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Time/Visitation

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Time/Visitation

North Canton Parenting Time Lawyer

Ohio is one of several states that have enacted laws that favor shared parenting for children after divorce, which is a preferred arrangement intended to maintain a strong bond between a child and parent. As such, the term “parenting time” is used to describe what has been traditionally referred to as visitation. Regardless of the language, the matter of parenting time can be a source of disagreement between divorcing spouses.

The parenting time/visitation practice group at Fout Law understands that divorce is tough, and parents’ concerns over minor children can make it difficult to resolve disputes. While reaching an agreement regarding parenting time is usually the optimal route, attorney Teresa Fout has extensive knowledge of divorce law and the litigation skills necessary to represent your interests in court.

Parenting Time Under Ohio Law

State law recognizes that children benefit most when both parents have a hand in raising them, so shared parenting is the most common way to address parenting time/visitation. The arrangement does not necessarily require that parents get equal time, so there may be some variation on a 50-50 split based on schedules, education, activities, and other factors.

The law encourages parents to agree on a parenting time plan, so it’s wise to retain an attorney to assist with negotiating, drafting, and executing the agreement. The goal is to create a realistic, flexible arrangement that provides each parent with as much time as possible with their child.

The Child’s Best Interests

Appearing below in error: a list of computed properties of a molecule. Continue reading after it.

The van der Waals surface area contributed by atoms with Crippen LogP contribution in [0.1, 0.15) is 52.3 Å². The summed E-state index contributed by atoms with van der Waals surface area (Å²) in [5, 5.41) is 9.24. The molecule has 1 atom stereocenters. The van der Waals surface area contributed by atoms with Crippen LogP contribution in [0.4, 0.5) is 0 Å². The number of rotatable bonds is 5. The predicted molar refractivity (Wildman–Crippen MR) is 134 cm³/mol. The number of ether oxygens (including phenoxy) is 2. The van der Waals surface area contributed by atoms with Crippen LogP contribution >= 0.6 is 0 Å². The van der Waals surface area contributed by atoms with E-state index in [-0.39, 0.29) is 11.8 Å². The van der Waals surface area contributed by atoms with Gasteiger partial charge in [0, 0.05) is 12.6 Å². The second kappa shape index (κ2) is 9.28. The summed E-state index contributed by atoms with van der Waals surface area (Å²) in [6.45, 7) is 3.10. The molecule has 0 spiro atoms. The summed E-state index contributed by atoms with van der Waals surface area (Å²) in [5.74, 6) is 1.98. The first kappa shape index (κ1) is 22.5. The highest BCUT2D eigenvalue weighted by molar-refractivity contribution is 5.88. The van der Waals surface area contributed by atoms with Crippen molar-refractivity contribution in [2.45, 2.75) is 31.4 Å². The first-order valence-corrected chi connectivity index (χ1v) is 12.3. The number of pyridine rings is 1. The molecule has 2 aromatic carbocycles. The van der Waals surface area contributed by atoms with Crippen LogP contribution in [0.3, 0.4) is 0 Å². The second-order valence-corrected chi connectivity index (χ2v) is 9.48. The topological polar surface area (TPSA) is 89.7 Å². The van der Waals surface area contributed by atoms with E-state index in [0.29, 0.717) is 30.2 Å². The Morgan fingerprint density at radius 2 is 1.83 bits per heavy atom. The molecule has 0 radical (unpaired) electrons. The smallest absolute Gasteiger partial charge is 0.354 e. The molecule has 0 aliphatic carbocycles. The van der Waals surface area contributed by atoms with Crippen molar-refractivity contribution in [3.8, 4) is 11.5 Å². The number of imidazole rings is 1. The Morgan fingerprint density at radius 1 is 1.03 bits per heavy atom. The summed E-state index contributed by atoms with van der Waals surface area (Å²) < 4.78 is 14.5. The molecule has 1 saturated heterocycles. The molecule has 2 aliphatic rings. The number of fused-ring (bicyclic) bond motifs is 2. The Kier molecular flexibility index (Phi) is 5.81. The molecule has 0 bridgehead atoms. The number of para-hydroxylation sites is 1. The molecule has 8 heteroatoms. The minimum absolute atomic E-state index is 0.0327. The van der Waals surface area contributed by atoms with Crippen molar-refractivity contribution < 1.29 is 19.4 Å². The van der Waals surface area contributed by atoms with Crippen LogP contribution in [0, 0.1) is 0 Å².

In the absence of an agreement, it will be up to the court to make a determination on parenting time. As with other matters involving children, the child’s best interests are a paramount concern. This standard requires a judge to review:

  • The mental and physical health of the parents;
  • The child’s mental and physical health, and any special needs considerations;
  • The child’s relationship with each parent, siblings, and other members of each household;
  • How well the child will likely adjust to changes in the home, school, and community;
  • The parents’ wishes;
  • Each parent’s willingness to support the child’s relationship with the other;
  • The parents’ willingness to cooperate and share in the major decisions related to raising the child; and,
  • Other considerations as designated by the statute or where appropriate.

Note that a court may take into account the child’s wishes, if appropriate considering the child’s age and level of maturity.

A Parenting Time and Visitation Lawyer Can Help

If you have questions regarding parenting time, visitation, and parenting plans, please contact the North Canton, OH office of Fout Law at 330-437-7455 or visit us online. Our legal team can help you understand your parental rights and responsibilities under Ohio law, and will advise you on options that help you maintain a strong relationship with your child. We will work to develop a parenting time arrangement that works for your entire family while keeping in mind that the best interests of your child are the paramount consideration.

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